The Complainant filed for registration of the CIALIS mark (‘CIALIS’) with the United States Patent and Trademark Office (USPTO) on June 17, 1999. CIALIS was registered on the principal register of the USPTO on June 10, 2003 (Registration No. 2,724,589). To date, the Complainant has obtained more than 87 registrations of CIALIS, covering more than 117 countries. At the date of the Complaint, CIALIS was the subject of pending applications in 24 additional countries. In addition, the Complainant has United States Patent rights in the CIALIS brand pharmaceutical product (Patent No. 6,140, 329). The Complainant supplied copies of the certificates of registration for the CIALIS mark which it has received to date, and a certificate evidencing the United States Patent.
The Complainant’s Domain Name and Website
Eli Lilly & Company registered the domain name <cialis.com> on August 10, 1999. The Complainant has used this domain name since at least June 2001, to resolve to a website on which it advertises and provides information on CIALIS.
The Respondent and the Domain Name
The Domain Name was registered on July 31, 2003. A WHOIS search undertaken by the Complainant on January 4, 2005, showed the Registrant as “Domains by Proxy Inc.”. It is not clear when the Domain Name was transferred to the Respondent, but it must have been by January 13, 2005, when Go Daddy Software Inc. advised that the Respondent was by then the registrant. In the event, the Panel is of the view that the date of the transfer is not important. In the absence of any response from the Respondent, the Panel is prepared to infer either that the Respondent was controlling the use of the Domain Name prior to the transfer or that it acquired the Domain Name with the intent and for the purpose of continuing the prior registrant’s use of the Domain Name.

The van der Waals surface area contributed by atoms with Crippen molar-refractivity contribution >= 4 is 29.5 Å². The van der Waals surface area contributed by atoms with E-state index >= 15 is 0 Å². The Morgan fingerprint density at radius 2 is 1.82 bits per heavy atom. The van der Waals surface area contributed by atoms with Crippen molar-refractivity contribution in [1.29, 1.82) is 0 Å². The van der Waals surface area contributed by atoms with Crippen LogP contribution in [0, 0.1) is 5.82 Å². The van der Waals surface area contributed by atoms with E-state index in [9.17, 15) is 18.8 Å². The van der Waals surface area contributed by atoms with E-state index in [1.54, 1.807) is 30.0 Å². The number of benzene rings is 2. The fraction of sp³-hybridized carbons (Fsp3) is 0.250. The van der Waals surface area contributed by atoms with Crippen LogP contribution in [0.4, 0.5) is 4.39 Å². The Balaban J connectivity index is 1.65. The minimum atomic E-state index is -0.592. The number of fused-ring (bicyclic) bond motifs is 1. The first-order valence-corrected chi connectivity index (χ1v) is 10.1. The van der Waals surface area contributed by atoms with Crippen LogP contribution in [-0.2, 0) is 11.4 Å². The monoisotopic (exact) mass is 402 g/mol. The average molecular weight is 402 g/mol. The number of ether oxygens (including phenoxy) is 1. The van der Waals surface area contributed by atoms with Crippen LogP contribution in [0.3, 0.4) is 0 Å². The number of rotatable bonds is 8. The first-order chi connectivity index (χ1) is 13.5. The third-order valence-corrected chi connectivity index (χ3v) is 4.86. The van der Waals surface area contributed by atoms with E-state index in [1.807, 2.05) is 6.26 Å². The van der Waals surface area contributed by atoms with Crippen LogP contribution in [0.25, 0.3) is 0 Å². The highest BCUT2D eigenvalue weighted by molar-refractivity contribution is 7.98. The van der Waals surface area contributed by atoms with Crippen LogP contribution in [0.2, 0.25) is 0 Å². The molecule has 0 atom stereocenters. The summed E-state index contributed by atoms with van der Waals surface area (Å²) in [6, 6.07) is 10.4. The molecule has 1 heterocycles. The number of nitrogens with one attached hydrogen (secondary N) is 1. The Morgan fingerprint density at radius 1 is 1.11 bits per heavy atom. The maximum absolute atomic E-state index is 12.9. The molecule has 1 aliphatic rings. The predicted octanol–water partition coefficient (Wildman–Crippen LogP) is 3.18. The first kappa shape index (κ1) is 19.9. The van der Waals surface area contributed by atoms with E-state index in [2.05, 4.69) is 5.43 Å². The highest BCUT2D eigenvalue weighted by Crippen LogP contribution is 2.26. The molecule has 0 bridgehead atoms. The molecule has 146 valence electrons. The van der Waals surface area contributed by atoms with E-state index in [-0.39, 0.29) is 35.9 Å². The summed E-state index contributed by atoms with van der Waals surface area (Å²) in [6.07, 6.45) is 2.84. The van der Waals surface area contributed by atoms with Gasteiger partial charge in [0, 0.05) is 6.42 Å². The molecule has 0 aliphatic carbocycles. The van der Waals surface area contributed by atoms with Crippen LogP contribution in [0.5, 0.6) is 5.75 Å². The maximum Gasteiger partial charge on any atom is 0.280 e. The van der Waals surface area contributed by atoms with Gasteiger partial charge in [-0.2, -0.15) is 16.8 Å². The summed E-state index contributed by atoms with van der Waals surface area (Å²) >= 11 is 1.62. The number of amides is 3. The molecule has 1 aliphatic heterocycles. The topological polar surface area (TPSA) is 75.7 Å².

The Respondent advertises for sale on the website to which the Domain Name resolves (“the Respondent’s website”), the Complainant’s CIALIS brand, and a product described as “Generic Cialis”. The “Generic Cialis” is advertised at a cheaper price than the product described as the Complainant’s CIALIS product. Also on the Respondent’s website, there is advertised a product described as “Mouth Dissolving General Cialis”. The Complainant says that it neither provides the CIALIS product in mouth-dissolving form, nor endorses any such product.
The Respondent’s website also provides links to online pharmacies (Drugstore A, Generic Cialis Pharmacy, and Better Life Rx), from which products described as the Complainant’s CIALIS brand products and/or products described as “Generic Cialis” may be purchased.
Two of the online pharmacies to which the Respondent’s website is linked, describe an affiliate programme, whereby website owners are paid commission when Internet visitors to their sites are linked to the online pharmacy websites, and sales result.
5. Parties’ Contentions
1. The Domain Name is identical or confusingly similar to the Complainant’s mark CIALIS:
(i) The Complainant’s use and registration of CIALIS predates the Respondent’s registration of the Domain Name;
(ii) CIALIS is a well-known trademark;
(iii) CIALIS is an invented word with a high degree of individuality and inherent distinctiveness. CIALIS is a distinctive identifier of the source of the Complainant’s pharmaceutical product, and the Respondent’s addition of the words “get” and “rx” does not negate the distinctiveness of the CIALIS mark;
(iv) The words “get” and “rx” do not prevent a finding of confusing similarity. These words in no way distinguish the Respondent from the Complainant; they indicate that the Respondent’s website is a location on the Internet where a consumer may purchase the Complainant’s CIALIS brand product to meet the consumer’s medical needs;
(v) The Domain Name is confusingly similar to the Complainant’s mark, as it incorporates a distinctive mark in its entirety.
2. The Respondent has no rights or legitimate interests in the Domain Name:
(i) The Complainant has not given the Respondent permission, authorisation, consent or license to use CIALIS in the Domain Name;
(ii) It is apparent from the website to which the Domain Name resolves that the Respondent is attempting to capitalise on the reputation and goodwill of CIALIS to direct Internet users to a website at which “Generic Cialis” is advertised for sale;
(iii) The fact that the Respondent’s website provides links to the Generic Cialis Pharmacy and Better Life Rx pharmacy, strongly suggests that the Respondent is a member of the affiliate programmes associated with those online pharmacies and receives a payment for each resulting sale. Accordingly, the Respondent is using the Domain Name for commercial gain.